The grrrls of Colorado

Music does not care about age, race, culture or religion. It does not care what others think of you; it does not judge. Music surpasses language; it bridges societal gaps to enable communal bonds. These are some of the women making a difference not only in Colorado, but in schools, camps, festivals, workshops and communities around the world.


Emma Back 

Emma Back is a Naropa-trained vocalist, fiddler and looping artist. Back is the owner of She Sings Out Loud, a women’s empowerment workshop that teaches stage presence, music technology, songwriting and vocal training.

Emma Back, owner of She Sings Out Loud, in Boulder Colo. Photo by Lauren Maslen.
Emma Back, owner of She Sings Out Loud, in Boulder Colo. Photo by Lauren Maslen.

“We need to change the way men and women communicate in the industry,” Back said. “Simple education is missing in the music industry for women to feel badass… Men and women need to be willing to honor and educate each other when there’s a lack of knowledge.”

Listen to Emma Back here.


 Steph Schwartz

Steph Schwartz is a yoga and Kirtan teacher from Boulder, Colo. Schwartz uses Kirtan, a type of Sanskrit call-and-response style singing, in her classes, allowing students to tune in with their bodies and breath to create a communal atmosphere. Scientific studies have shown that choirs who sing together sync their breathing and, in effect, their heart rates. The same can hold true for those who practice yoga or Kirtan together.

Schwartz says yoga and Kirtan can help create community; they can remove socially imposed and limiting labels.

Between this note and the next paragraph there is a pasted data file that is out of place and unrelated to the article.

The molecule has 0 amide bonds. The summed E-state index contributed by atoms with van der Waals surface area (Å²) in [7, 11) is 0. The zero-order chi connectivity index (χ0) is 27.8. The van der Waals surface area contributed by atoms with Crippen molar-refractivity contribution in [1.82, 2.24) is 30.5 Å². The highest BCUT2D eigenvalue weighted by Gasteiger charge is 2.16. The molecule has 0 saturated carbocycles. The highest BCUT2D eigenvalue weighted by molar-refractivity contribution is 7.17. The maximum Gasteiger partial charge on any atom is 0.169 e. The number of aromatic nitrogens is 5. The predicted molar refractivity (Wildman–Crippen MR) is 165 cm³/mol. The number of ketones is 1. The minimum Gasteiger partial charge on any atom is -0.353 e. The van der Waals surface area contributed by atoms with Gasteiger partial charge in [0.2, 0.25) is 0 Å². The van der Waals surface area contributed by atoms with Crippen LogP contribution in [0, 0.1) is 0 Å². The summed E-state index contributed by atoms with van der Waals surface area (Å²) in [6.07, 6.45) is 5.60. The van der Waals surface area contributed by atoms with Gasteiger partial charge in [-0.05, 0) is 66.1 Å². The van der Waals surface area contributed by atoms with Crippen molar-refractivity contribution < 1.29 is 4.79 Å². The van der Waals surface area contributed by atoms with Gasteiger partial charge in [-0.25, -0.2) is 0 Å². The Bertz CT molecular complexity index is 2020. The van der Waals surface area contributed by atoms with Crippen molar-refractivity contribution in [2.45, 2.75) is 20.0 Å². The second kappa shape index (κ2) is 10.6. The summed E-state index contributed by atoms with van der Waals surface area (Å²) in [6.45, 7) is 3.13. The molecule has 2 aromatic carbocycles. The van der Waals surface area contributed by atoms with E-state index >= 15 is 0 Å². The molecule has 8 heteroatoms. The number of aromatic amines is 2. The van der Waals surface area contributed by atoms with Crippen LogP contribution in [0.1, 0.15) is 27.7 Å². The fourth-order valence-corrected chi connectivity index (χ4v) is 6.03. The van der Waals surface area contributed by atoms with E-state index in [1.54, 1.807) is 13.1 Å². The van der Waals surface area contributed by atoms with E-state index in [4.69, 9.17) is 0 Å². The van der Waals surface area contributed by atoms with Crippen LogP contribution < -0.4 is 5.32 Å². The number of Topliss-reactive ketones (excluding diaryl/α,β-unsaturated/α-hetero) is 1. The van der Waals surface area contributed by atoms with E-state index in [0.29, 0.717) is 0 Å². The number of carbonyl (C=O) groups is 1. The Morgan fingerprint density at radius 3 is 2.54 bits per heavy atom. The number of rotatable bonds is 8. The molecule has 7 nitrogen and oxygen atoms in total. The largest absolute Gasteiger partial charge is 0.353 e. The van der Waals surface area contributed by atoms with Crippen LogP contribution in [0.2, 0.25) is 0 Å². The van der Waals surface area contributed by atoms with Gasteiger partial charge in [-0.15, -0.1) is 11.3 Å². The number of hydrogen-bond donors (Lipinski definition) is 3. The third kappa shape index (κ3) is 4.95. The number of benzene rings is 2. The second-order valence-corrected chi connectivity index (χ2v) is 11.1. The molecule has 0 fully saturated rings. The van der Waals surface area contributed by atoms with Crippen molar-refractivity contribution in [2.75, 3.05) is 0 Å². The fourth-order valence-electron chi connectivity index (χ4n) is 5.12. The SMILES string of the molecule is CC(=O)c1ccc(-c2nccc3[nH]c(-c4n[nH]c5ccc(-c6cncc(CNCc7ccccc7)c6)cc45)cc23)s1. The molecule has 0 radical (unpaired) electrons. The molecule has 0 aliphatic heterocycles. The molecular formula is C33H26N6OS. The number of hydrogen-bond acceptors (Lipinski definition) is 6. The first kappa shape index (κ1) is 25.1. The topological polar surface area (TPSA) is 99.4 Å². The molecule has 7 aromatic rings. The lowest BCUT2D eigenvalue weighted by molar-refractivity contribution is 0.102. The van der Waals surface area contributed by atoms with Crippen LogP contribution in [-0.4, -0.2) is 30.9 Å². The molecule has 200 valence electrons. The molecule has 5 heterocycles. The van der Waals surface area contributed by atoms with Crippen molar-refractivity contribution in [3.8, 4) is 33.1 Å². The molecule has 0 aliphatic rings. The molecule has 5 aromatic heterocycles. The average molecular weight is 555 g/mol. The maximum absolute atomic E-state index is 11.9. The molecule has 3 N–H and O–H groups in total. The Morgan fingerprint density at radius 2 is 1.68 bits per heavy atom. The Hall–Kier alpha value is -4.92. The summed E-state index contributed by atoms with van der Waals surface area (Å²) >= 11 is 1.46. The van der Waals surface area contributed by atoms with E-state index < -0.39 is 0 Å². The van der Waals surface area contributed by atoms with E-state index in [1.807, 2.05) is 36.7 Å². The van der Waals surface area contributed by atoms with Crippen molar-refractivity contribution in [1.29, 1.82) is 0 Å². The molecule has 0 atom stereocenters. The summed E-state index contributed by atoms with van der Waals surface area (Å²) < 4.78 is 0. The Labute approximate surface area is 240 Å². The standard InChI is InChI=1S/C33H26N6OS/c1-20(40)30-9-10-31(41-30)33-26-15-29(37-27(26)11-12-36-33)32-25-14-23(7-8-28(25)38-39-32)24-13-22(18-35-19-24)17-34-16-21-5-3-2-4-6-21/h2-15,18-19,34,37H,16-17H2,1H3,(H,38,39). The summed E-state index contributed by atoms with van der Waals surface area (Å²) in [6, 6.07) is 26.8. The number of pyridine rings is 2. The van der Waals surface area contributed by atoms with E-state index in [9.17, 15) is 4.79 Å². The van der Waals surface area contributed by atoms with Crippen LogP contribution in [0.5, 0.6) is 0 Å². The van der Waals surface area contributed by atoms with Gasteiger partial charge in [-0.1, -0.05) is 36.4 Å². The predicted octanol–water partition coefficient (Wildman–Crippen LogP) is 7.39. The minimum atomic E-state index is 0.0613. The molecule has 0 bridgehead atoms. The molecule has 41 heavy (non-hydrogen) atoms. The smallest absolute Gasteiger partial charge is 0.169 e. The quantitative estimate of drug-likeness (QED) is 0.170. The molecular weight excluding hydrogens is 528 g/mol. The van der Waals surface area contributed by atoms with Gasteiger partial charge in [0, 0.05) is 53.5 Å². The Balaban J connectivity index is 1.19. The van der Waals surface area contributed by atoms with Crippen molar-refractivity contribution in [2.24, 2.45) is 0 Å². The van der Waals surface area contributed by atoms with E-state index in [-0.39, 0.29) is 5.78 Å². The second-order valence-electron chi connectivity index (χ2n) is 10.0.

“You can’t do yoga and fix world hunger or make men and women equal, but… you may be more willing to give to others.”


 Chela Lujan and Desirae Garcia of The Haunted Windchimes

The Haunted Windchimes is a family-based unit of folk songsters from Pueblo, Colo. who balance their Prairie Home Companion roots with the modern day financial realities of “appeasing the hipsters.” The foursome plays “cowboy bars” and festivals around the United States. From South Carolina to Alaska, the band’s banjo-laden acoustic sound is gaining traction.

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The Haunted Windchimes at eTown Hall in Boulder, Colo. in October, 2014. Photo by Lauren Maslen.

“Whenever I’m writing songs, I just have to realize that if I’m honest with myself, then there are people feeling the same way. Those are my people!” band member Chela Lujan said.

Listen to the Haunted Windchimes here.


 Kato Kronen of Kronen

Kronen is a Boulder, Colo.-bred experimental electronic rock group formed by brother-sister duo Caleb and Kato Kronen.

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Kato Kronen at Denver’s Bluebird Theater in October, 2014. Photo by Lauren Maslen.

“Men are just in awe that you’re a drummer rather than even thinking of your musical talent. Women get caught up in that as well,” the band’s drummer, Kato Kronen, says of herself.

“I understand that it’s pretty rare to be a female musician in the electronic world unless you’re just doing vocals… I feel like I have a lot of control over what I want to happen because of its rarity. I have a lot of responsibility too to bring many women into the music industry and make a good role model out of myself.”

Listen to Kronen here.


 Esme Patterson